The framework agreement confirms the basic requirements and obligations of all parties involved. The contracts for the four plants, which will be constructed are expected to be finalized towards the middle of this year. Construction of the plants is expected to begin in 2009, with the first plant becoming operational in 2013.
SNPTC had previously chosen the Westinghouse consortium as the technology partner for the project.
Vietnam nets $4bn thermal plant deal
Elsenham of Australia will increase its investment capital to $4bn for the construction of a thermal power plant in Southern Vietnam, increasing its capacity to 3.6 GW.
Construction of the plant is scheduled to start in late 2008 in the Kien Giang province, and become operational by 2012. Last year, Ensham was licensed to invest $1bn in the construction of the power plant with a capacity of 1GW.
The project will be on either a build-operate-transfer or a build-operate-own basis. The company will also build a deepwater power in the province to serve coal transport from Australia to Vietnam to fuel the plant.
China: Beijing is to veto plans for new coal fired power plants with a capacity below 300 MW because official statistics show that they are responsible for most of the sulphur dioxide and soot emissions generated by the power sector.
China: The construction of China’s first cross-sea power transmission link has started. The 500 kV link will cross the Qiongzhou Strait, connecting Zhanjiang City and Hainai Island. The link is expected to be in service in the first half of 2009.
India: GE Energy Financial Services is to finance the construction of a 22.3 MW thermal power plant for the Binani Cement Limited at Sirohi, Rajasthan, India.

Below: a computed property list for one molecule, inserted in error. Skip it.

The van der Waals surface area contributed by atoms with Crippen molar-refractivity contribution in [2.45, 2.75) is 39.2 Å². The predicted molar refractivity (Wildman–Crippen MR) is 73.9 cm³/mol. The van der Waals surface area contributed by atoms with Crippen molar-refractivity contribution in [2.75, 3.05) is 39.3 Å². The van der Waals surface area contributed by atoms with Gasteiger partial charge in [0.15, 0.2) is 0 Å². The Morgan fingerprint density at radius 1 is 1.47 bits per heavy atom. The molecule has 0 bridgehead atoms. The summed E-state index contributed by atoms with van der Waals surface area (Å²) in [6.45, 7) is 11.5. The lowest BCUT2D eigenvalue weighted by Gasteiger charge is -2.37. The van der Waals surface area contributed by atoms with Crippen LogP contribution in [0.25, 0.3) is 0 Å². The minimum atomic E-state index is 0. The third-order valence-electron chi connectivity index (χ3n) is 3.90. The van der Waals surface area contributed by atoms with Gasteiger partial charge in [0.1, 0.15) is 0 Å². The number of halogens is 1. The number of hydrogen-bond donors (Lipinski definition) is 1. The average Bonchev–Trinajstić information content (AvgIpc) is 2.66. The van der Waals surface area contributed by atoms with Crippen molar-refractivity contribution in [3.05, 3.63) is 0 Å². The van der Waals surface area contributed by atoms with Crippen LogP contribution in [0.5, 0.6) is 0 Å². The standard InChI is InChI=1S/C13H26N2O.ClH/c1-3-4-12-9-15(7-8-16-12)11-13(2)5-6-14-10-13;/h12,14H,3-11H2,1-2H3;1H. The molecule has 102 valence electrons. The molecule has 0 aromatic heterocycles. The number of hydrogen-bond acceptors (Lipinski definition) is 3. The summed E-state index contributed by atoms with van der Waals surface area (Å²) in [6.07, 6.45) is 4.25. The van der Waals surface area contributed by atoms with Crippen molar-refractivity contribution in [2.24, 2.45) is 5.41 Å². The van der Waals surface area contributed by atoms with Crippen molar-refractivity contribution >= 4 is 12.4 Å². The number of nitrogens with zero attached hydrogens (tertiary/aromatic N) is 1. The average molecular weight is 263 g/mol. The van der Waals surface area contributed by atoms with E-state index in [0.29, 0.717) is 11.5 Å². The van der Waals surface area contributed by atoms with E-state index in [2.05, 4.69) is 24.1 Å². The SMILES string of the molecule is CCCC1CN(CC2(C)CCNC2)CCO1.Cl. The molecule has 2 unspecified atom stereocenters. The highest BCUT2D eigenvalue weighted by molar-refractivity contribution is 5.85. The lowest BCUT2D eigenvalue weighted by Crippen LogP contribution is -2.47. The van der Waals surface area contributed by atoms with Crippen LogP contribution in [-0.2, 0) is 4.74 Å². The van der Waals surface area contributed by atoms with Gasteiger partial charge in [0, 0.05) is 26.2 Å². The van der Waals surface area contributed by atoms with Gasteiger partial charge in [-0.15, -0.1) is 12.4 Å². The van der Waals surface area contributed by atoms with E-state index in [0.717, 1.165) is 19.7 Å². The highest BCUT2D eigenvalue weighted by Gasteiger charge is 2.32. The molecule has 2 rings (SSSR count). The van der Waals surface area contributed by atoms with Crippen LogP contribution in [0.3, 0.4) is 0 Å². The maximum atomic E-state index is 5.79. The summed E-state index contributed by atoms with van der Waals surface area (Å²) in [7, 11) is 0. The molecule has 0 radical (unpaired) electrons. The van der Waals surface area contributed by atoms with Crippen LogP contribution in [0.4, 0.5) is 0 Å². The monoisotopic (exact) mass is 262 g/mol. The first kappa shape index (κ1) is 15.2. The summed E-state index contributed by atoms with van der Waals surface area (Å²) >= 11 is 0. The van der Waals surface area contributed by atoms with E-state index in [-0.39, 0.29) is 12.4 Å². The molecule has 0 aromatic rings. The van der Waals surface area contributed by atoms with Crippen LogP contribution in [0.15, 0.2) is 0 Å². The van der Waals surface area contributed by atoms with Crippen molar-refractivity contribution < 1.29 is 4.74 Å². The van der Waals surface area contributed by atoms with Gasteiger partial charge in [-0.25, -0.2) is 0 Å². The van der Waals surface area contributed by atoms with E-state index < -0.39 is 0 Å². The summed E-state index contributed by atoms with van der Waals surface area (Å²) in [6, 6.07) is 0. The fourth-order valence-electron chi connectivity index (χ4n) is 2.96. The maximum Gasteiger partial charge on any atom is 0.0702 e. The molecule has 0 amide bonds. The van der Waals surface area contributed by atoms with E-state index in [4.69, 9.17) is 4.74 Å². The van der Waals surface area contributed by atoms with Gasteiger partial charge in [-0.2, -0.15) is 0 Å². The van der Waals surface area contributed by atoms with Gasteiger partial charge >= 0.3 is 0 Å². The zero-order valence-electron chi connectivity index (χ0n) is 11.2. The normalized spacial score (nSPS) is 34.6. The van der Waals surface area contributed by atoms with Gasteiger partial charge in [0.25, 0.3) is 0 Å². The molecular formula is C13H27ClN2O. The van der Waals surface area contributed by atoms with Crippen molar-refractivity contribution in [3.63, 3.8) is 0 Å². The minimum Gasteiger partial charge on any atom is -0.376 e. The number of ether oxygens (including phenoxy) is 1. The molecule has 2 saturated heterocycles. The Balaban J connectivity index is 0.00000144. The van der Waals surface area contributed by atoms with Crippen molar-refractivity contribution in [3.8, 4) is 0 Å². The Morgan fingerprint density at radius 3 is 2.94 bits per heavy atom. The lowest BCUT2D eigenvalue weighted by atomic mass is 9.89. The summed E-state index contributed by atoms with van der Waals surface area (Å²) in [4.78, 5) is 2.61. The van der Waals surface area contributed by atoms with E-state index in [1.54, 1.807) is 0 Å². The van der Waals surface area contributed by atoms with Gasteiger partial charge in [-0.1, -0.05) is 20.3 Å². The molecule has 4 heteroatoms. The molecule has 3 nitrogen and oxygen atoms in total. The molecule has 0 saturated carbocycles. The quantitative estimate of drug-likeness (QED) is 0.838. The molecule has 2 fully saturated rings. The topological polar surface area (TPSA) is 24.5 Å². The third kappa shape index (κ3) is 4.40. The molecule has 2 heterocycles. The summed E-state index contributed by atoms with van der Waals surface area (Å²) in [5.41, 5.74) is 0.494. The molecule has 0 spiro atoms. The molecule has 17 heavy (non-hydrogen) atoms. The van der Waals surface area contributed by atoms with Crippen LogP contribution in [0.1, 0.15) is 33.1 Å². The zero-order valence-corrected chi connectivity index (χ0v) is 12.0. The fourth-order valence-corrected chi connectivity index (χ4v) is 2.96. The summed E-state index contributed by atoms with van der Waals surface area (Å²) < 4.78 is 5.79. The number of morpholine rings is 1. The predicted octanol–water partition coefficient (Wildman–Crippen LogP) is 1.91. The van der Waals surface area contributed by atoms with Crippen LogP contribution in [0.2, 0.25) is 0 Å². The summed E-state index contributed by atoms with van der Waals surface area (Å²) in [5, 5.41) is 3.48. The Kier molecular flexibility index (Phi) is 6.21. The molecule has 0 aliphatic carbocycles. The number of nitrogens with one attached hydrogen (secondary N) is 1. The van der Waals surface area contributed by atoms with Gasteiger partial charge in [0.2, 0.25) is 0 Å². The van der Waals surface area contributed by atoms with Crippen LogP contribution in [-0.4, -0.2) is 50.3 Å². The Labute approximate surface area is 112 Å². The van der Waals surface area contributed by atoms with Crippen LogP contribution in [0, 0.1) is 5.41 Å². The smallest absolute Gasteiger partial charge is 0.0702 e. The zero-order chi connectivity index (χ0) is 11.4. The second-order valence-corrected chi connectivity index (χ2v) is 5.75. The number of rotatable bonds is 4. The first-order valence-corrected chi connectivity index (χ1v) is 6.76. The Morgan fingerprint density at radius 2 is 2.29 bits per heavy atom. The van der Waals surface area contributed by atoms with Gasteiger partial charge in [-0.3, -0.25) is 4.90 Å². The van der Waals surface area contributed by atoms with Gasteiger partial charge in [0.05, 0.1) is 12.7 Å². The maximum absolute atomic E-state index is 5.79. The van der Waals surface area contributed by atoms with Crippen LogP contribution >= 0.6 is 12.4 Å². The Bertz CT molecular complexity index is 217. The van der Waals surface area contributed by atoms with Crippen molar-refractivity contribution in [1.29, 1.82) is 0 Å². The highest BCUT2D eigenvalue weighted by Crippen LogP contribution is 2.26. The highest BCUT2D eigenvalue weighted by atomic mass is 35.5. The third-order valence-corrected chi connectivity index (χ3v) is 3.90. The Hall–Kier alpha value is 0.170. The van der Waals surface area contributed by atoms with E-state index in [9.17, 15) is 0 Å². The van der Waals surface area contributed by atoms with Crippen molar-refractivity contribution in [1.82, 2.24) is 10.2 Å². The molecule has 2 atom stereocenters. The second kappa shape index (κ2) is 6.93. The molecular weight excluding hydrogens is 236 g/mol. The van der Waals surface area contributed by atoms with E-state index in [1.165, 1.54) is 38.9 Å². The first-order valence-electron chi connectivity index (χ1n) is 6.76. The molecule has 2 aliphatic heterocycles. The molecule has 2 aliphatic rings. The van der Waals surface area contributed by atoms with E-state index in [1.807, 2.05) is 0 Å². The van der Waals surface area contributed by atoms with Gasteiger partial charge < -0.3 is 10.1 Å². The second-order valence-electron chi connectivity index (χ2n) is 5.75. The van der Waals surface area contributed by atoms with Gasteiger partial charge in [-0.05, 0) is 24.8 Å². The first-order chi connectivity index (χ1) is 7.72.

Indonesia: Black & Veatch has been awarded a contract to provide EPC services for the expansion of the natural gas fired Indralay power plant. The expanded plant will have an output of 124 MW and is due to go into operation in mid-2008.
Indonesia: A consortium led by Zelan Bhd of Malaysia has won a $50m EPCC contract for a new power plant in Indonesia. The project is for two 300 MW coal fired turbines in Rembang, Central Java.
Japan: REpower Systems AG has signed a contract for the delivery of ten wind turbines to the Japanese prefecture Hyogo on the island of Honshu. The beginning of the installation is scheduled for the end of this year, and completion of the wind farm is expected during the first half of 2008.
Pakistan: Studies into the feasibility of ten hydropower projects have been finalized to ensure that the required 11.6 GW of new generating capacity will come online within the next three to seven years.
Pakistan: The Asian Development Bank (ADB) is to extend a loan up to $800m over the period of 2007-2016 for a programme aimed at major power transmission enhancement in the country.
Singapore: CEIS Singapore is to build the country’s largest trigeneration power plant that will produce electricity, steam and chilled water from a single integrated system. The 9.2 MW on-site facility is due to be completed in mid 2008.
Sri Lanka: The Sri Lankan government has begun work on a 300 MW thermal power station, which will help to avert a potential power crisis in 2008-2008.
Thailand: The National Energy Policy Council of Thailand has announced it is to form a committee to conduct a feasibility study into the construction of a nuclear fission power plant.
Vietnam: Tae Kwang Vina industrial Company Limited of South Korea has submitted a plan to the authorities of Vietnam’s Dong Nai province to invest $1bn in a 1 GW coal fired power plant in the Nhon Trach district.